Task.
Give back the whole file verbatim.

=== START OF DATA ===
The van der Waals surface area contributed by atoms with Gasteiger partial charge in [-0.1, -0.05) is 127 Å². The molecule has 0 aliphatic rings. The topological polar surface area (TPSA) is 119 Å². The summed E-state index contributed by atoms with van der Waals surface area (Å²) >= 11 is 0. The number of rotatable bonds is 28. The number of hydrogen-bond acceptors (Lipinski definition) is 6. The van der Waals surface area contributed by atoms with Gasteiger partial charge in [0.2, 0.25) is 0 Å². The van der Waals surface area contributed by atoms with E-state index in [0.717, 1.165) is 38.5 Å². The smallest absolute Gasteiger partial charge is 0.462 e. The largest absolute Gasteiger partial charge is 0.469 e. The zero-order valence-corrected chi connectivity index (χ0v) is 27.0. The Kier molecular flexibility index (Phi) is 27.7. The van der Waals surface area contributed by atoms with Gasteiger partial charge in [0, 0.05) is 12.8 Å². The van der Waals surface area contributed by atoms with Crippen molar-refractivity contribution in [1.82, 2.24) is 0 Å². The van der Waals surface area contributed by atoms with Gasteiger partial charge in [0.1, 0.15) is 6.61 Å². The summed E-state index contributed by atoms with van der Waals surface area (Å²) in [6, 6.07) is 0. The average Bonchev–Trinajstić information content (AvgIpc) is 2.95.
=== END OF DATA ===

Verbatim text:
The van der Waals surface area contributed by atoms with Gasteiger partial charge in [-0.1, -0.05) is 127 Å². The molecule has 0 aliphatic rings. The topological polar surface area (TPSA) is 119 Å². The summed E-state index contributed by atoms with van der Waals surface area (Å²) >= 11 is 0. The number of rotatable bonds is 28. The number of hydrogen-bond acceptors (Lipinski definition) is 6. The van der Waals surface area contributed by atoms with Gasteiger partial charge in [0.2, 0.25) is 0 Å². The van der Waals surface area contributed by atoms with E-state index in [0.717, 1.165) is 38.5 Å². The smallest absolute Gasteiger partial charge is 0.462 e. The largest absolute Gasteiger partial charge is 0.469 e. The zero-order valence-corrected chi connectivity index (χ0v) is 27.0. The Kier molecular flexibility index (Phi) is 27.7. The van der Waals surface area contributed by atoms with Gasteiger partial charge in [0, 0.05) is 12.8 Å². The van der Waals surface area contributed by atoms with Crippen molar-refractivity contribution in [1.82, 2.24) is 0 Å². The van der Waals surface area contributed by atoms with Gasteiger partial charge in [0.1, 0.15) is 6.61 Å². The summed E-state index contributed by atoms with van der Waals surface area (Å²) in [6, 6.07) is 0. The average Bonchev–Trinajstić information content (AvgIpc) is 2.95.